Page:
Jenkins has often been called the “engine of DevOps,” and in recent years through the aid of plug-ins, the hub for a continuous delivery pipeline. It’s explained as an automation tool, and the principal software component around which an organization’s DevOps strategy may be based.
Yet at its core, Jenkins is essentially an automation server. Its extensive use by IT professionals for data center automation and infrastructure management is significantly under-reported. Indeed, from the perspective of many data center managers, Jenkins is a movement that they started, and whose uptake by software developers is on account of their persistence.
So Jenkins should be something these two departments of IT have in common with one another. Is the extension of the annual Jenkins World conference into DevOps World an indication that these groups may finally be seeing eye-to-eye — and in the same conference hall?
“Jenkins is no longer just a general automation server or a CI server,” remarked Brian Dawson, DevOps evangelist for CloudBees — the producer of commercial Jenkins, as well as a recent cloud-native platform built around Jenkins called CloudBees Core. “Rather, Jenkins has become an important part of enabling organizations and teams to implement DevOps.
“Now, we recognize that Jenkins is not the ‘everything’ of DevOps, Dawson continued. “There are a lot of other aspects of DevOps that are not codified into Jenkins as a tool alone. So by extending the show from Jenkins World to also be DevOps World, it gives us room to bring in speakers and content to not just speak to Jenkins as a DevOps solution, but speak to the overall process of DevOps transformation above and beyond just Jenkins.”
What has happened in the past four years’ time is that Jenkins has become the center of a kind of DevOps ecosystem. Platforms and processes have been built around Jenkins that adapt to, or implement, versions of DevOps techniques that pertain, to one degree or another, to various organizations. These tools have been presenting themselves as “end-to-end DevOps” — which does assume that DevOps is linear and has two ends.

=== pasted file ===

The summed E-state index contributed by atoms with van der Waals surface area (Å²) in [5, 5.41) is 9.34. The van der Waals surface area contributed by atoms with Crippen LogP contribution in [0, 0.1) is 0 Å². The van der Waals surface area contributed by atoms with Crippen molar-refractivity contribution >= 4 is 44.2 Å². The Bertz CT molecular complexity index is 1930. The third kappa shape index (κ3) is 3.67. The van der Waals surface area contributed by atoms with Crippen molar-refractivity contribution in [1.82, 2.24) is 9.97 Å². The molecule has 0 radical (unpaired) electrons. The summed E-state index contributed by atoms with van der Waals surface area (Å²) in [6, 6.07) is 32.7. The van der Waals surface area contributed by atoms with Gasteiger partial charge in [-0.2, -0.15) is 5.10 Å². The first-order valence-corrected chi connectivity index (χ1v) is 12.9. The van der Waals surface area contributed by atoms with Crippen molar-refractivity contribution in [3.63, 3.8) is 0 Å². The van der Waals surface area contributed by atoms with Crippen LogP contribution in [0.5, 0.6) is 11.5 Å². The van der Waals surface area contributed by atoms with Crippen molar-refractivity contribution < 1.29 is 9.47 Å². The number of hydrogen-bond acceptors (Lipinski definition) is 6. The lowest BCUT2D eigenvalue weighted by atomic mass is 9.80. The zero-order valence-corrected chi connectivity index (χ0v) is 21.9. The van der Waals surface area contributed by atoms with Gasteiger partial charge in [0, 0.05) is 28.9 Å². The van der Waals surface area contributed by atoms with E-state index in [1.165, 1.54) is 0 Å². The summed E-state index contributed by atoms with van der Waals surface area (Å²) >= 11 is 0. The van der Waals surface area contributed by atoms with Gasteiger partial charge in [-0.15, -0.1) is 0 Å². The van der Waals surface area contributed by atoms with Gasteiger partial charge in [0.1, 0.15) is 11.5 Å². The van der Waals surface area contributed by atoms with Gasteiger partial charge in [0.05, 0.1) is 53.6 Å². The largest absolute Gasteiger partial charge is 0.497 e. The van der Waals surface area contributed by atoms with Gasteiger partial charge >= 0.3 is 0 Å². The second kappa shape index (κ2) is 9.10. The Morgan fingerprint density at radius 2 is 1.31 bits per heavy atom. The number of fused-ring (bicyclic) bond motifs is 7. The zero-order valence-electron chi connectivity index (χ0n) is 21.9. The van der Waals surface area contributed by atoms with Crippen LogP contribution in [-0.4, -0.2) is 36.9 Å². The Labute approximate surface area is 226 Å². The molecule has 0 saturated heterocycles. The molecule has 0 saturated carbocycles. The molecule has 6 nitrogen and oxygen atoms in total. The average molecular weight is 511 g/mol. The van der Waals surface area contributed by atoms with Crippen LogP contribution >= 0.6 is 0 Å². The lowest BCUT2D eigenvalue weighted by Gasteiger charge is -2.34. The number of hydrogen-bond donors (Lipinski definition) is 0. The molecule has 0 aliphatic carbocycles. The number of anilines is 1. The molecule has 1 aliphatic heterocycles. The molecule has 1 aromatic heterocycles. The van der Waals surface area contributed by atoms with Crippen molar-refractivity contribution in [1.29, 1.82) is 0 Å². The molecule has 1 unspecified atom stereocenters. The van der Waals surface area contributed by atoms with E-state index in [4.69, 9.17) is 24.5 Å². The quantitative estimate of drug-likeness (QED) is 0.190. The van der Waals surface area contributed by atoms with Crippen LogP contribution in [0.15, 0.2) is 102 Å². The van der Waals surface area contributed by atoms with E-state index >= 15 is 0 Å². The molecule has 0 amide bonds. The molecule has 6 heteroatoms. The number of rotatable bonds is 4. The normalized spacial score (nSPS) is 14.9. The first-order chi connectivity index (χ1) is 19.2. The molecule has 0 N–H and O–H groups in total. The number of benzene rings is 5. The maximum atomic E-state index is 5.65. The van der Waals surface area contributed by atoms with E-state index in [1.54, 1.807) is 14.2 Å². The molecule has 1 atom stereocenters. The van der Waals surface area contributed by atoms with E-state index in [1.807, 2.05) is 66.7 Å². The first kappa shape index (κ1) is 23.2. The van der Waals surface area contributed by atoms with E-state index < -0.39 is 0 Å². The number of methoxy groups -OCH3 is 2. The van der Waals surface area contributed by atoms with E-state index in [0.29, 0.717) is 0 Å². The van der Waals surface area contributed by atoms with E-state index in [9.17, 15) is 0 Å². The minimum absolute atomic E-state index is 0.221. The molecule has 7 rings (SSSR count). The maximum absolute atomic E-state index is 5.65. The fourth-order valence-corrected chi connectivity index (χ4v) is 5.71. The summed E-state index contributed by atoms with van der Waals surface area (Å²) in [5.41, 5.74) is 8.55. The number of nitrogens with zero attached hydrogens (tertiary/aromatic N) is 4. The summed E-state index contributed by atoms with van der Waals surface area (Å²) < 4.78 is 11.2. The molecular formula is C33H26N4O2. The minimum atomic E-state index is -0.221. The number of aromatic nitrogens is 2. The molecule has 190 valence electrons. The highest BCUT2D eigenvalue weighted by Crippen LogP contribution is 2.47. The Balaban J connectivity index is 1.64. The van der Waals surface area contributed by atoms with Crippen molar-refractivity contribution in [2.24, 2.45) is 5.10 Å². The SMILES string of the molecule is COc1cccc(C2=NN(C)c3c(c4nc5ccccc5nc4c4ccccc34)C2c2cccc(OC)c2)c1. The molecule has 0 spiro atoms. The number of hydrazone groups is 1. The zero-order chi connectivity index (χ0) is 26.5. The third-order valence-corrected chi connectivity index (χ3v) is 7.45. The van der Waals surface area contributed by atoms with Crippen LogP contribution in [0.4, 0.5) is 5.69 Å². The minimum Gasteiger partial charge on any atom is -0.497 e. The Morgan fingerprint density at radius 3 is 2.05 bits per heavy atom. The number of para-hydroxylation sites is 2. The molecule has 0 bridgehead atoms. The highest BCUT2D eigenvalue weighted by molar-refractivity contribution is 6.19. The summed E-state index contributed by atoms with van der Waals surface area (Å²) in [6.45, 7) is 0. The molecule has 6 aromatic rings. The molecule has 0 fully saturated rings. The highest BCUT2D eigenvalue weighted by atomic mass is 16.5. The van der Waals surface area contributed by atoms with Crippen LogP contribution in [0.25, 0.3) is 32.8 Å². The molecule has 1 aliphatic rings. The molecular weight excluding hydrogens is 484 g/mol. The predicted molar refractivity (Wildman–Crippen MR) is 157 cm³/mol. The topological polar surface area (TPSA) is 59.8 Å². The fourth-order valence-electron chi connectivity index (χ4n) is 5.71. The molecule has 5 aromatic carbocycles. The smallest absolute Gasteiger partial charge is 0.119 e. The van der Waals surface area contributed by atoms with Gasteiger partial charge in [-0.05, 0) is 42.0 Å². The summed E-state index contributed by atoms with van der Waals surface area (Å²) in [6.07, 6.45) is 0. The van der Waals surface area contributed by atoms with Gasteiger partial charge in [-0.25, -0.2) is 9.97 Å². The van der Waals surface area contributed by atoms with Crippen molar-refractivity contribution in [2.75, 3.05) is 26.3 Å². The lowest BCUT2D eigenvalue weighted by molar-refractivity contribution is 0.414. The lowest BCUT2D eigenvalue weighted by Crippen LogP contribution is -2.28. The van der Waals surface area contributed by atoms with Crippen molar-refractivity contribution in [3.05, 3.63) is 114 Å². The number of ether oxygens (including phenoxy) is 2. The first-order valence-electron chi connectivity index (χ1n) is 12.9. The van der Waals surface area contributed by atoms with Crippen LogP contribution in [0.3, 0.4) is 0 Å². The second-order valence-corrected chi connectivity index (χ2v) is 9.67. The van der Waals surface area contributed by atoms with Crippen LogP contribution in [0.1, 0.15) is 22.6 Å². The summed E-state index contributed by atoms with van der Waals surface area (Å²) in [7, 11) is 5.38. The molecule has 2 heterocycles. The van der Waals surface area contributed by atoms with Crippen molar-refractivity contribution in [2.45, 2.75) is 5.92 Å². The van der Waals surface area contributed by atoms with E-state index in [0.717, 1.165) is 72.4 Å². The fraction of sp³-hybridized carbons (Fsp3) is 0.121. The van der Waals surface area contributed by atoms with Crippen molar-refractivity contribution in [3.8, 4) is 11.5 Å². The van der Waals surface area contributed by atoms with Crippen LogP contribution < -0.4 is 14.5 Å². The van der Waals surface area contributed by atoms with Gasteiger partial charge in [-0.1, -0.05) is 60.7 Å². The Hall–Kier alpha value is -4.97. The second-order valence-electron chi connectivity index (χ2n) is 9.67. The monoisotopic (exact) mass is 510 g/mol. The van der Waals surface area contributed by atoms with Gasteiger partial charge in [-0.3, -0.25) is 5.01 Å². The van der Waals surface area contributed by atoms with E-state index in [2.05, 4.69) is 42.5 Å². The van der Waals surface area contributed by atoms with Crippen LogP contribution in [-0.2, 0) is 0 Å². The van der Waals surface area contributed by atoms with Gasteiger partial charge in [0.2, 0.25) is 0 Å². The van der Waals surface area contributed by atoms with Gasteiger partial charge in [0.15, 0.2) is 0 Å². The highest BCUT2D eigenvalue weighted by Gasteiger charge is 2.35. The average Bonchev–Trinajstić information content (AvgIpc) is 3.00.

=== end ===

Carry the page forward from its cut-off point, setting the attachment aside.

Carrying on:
Thing is, as some of the session tracks at this year’s conference in San Francisco illustrate, other stakeholders in the process, such as security and marketing, end up stretching DevOps in different dimensions, leaving it less linear and one-dimensional as some add-on platform makers may have originally envisioned.
Listen now to Brian Dawson and his CloudBees colleagues, R. Tyler Croy and Ben Williams, in this discussion previewing DevOps World / Jenkins World 2018 (taking place Sept. 16 – 18 in San Francisco this year) on The New Stack Makers podcast.
In this Edition:
2:37: How would you say the sessions at DevOpsWorld reflect the growth of DevOps as a whole?
6:06: Is there a difference between the take-up of DevOps concept in organizations in Europe versus in North America?
10:09: Exploring CloudBees Core.
13:14: What more can someone with a security interest go to gain more knowledge at DevOpsWorld?
15:39: What tracks to explore at DevOpsWorld for implementing Jenkins in a CI/CD environment.
19:44: Where can one go to sign up for DevOpsWorld?
CloudBees is a sponsor of The New Stack.
Feature image via Pixabay.